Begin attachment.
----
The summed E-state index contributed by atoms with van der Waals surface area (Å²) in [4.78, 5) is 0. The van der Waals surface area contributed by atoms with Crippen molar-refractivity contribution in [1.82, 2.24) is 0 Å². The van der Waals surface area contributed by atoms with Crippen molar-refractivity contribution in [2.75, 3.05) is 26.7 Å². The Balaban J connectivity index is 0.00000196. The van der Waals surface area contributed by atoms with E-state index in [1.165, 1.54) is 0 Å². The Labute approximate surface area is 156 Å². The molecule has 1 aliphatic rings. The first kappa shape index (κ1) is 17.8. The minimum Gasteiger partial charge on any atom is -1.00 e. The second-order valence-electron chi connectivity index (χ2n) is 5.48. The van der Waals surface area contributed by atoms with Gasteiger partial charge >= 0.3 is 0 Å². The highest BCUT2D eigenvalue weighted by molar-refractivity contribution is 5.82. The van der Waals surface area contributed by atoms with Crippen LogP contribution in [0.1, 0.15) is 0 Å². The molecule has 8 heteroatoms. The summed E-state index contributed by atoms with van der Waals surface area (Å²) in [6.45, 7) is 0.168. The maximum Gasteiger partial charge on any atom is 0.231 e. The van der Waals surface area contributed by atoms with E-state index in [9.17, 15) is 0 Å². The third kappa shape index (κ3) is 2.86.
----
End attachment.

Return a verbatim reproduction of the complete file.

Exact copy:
The summed E-state index contributed by atoms with van der Waals surface area (Å²) in [4.78, 5) is 0. The van der Waals surface area contributed by atoms with Crippen molar-refractivity contribution in [1.82, 2.24) is 0 Å². The van der Waals surface area contributed by atoms with Crippen molar-refractivity contribution in [2.75, 3.05) is 26.7 Å². The Balaban J connectivity index is 0.00000196. The van der Waals surface area contributed by atoms with E-state index in [1.165, 1.54) is 0 Å². The Labute approximate surface area is 156 Å². The molecule has 1 aliphatic rings. The first kappa shape index (κ1) is 17.8. The minimum Gasteiger partial charge on any atom is -1.00 e. The second-order valence-electron chi connectivity index (χ2n) is 5.48. The van der Waals surface area contributed by atoms with Gasteiger partial charge >= 0.3 is 0 Å². The highest BCUT2D eigenvalue weighted by molar-refractivity contribution is 5.82. The van der Waals surface area contributed by atoms with Crippen LogP contribution in [0.1, 0.15) is 0 Å². The molecule has 8 heteroatoms. The summed E-state index contributed by atoms with van der Waals surface area (Å²) in [6.45, 7) is 0.168. The maximum Gasteiger partial charge on any atom is 0.231 e. The van der Waals surface area contributed by atoms with E-state index in [9.17, 15) is 0 Å². The third kappa shape index (κ3) is 2.86.